Data visualization allows you to make sense of information by presenting it graphically, whether in the form of charts, graphs, or maps. Not only can this help you digest complex sets of data more easily, but it allows you to tell a story about your business that others can understand.


Excel is great for organizing and storing data, from planning budgets and keeping track of employee vacation days to recording sales leads and tracking inventory levels at multiple locations.


Consider automating them using macros if you’re constantly performing the same tasks in Excel, such as formatting sheets or creating pivot tables. These are computer-generated commands that execute custom actions based on criteria that you set up. Macros are used across various industries to save time and reduce errors.


When you own a small business, you need to keep track of financial transactions, such as sales and payments. You can use Excel to record transactions and reconcile your bank statements.

Inventory Tracking

If you own a store or restaurant, you’ll need to track your inventory. You can use Excel to record inventory stock levels and order quantities. You can also create an inventory report that will make using Excel worthwhile.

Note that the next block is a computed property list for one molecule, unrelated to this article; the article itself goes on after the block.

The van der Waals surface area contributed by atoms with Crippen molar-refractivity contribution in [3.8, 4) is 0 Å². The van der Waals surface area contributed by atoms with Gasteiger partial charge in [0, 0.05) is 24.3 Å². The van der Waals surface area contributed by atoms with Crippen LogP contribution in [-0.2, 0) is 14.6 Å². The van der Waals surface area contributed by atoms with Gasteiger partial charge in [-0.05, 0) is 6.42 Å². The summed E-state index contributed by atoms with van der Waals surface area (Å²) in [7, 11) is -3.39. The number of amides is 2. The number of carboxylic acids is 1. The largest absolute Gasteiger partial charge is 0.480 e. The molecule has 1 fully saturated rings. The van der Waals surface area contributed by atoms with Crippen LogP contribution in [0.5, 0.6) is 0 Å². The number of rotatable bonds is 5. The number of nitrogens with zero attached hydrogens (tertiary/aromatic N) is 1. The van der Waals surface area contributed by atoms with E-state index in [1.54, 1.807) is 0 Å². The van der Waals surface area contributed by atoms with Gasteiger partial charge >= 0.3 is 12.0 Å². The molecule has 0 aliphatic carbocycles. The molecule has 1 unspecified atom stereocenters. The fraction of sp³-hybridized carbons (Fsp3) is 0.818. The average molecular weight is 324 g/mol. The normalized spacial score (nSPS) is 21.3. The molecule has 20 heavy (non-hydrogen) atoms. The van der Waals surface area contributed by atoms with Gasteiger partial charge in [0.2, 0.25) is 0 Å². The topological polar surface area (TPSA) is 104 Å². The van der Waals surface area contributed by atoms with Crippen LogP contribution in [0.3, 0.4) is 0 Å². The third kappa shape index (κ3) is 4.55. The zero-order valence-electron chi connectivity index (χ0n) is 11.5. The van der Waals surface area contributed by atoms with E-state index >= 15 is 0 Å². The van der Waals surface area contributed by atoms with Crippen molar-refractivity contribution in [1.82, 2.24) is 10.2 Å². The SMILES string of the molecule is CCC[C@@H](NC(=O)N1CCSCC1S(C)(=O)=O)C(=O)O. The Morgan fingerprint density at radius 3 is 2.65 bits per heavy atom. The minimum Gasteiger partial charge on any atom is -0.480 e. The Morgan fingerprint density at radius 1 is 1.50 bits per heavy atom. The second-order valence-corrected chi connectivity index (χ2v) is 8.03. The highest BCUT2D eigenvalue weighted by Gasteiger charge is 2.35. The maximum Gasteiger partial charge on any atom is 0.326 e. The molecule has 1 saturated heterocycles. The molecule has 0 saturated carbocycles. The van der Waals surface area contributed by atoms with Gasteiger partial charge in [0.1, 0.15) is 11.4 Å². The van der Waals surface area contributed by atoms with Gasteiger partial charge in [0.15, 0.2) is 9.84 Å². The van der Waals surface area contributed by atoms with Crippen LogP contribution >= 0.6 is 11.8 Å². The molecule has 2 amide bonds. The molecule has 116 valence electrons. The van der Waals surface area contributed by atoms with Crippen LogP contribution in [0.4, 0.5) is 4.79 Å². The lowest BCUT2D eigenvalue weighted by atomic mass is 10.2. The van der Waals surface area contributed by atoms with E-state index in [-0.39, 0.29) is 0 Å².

Prepare a Budget

You can use Excel to create a budget for your business. You can compare actual sales results against your original estimates and adjust to the following year’s budget if you’ve been in business for at least one year.


A benefit of using Excel for small businesses is that it allows users to collaborate on workbooks even when they’re working remotely.

In Conclusion

Work smarter with Excel for small businesses, like creating tables and using formulas. Use pivot tables and find the average, minimum and maximum values in your data. As a business owner, you probably have valuable insights that would help you streamline your business processes.